Not at all. I think you’re kind of reading from some canned talking points there. The lawsuit does not attack absentee voting. Absentee voting is fine. I just gave you an example of a Republican in my household that likes to vote that way. The problem is unsolicited absentee ballots. The other problem is, specific to California, incredibly sloppy record keeping of our polls. Just last year, the Secretary of State settled a lawsuit against Judicial Watch in Los Angeles County, which accused Los Angeles of having 1.5 million people on the voter rolls in that county who are not eligible to vote - 1.5 million in one county out of the 58 counties in California. That is the problem. The problem is not eery single person in California who wants to vote absentee. They can do that. I welcome that. I embrace that and the party has no problem with that. The problem is the slopiness and the lack of accountability. Those are the two big problems. To your other point regarding the (issue with polling places during a special election in Southern California), that’s another problem with the governor’s team. We have no problem with the governor announcing in advance in conjunction with the registrars of voters exactly where polling places are well in advance. What the governor did in the recent special election, is unilaterally a few days before the election, announce that he was going to put extra polling places in Democratic areas. That’s ridiculous. I would not support it in Texas or a Republican state, either. That’s not how we do elections in America. We do it in advance with neutral rules. We don’t have extra voting places for Democratic districts. So, I’m opposed to that. The governor has reserved the right for himself to do that in the November election as well. That’s a problem with this scheme. Let’s have even enforcement. Let’s have fair rules. Let’s not make it up as we go as this governor has done.

    Let’s move on to the lawsuit over houses of worship. The governor has announced they can reopen with certain restrictions. Is that good enough? Why?

    So, there’s three lawsuits, one of which is currently sitting on the desk of Supreme Court Justice (Elena) Kagan on this issue of the governor’s unconstitutional and arbitrary restrictions on faith that do not actually apply to commercial establishments. I think the governor made it worse with his recent order although people are allowed to worship. They’re subject to arbitrary restrictions of 100 people or 25%, that do not apply to any other type of establishment in California. There’s no such limitation on Costco. There’s no such limitation on alcohol or the marijuana stores. There’s no such limitations on media or entertainment that’s allowed to operate. That’s unconstitutional. It also does not take into consideration that if you have a Catholic cathedral, it may seat 2,000 people. Why is there a 100 person limitation? We have mega churches in Southern California that sat thousands of people. The 100 person limitation is illogical and unconstitutional. Out of the three cases that I’m involved with, two with other law firms, we will not be dismissing these cases. We just field our appeals recently, one with the 9th Circuit last night and all of these cases are going forward.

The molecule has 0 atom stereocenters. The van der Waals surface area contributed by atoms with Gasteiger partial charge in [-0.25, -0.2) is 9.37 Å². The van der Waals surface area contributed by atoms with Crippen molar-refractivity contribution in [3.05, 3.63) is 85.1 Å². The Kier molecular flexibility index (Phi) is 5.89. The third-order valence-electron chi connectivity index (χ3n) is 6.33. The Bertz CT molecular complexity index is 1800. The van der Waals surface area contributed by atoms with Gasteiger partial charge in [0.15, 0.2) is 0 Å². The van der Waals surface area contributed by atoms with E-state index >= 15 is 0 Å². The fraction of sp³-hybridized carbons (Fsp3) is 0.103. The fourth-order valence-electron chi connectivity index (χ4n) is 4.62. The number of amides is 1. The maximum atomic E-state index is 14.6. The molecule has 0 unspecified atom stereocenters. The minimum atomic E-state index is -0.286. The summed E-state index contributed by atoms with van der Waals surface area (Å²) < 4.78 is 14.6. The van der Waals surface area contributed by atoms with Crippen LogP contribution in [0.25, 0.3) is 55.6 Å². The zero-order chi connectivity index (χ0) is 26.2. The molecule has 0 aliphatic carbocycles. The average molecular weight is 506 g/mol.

Do you think the governor making these decisions by a whim and not by science and data, as he claims?

    It’s definitely not science and data. They haven’t produced a shred of it in court. It’s only been fear mongering. The first hearing, his attorney general pointed to death figures in Iran and New York as a basis for the hysteria here in California. He’s continued to cling to numbers from other states as a basis for the situation in California. I don’t challenge the governor’s sincerity in regard to religion. I just don’t think it’s that important for him compared to people of faith. Most people of faith do not just go to church once a year for Easter and then go out for brunch. That’s not what it is. It’s a daily or a weekly or regular practice for them. Telling them its simply not important and as the attorney general of the state of California said in that first hearing, that it’s kind of like Coachella or it’s kind of like going to a sporting event, it’s not kind of like those things. They really don’t get it, how important it is to people. It’s not just important to them, It’s constitutionally protected. Our country was founded on the principle that the government couldn’t tell you how to worship.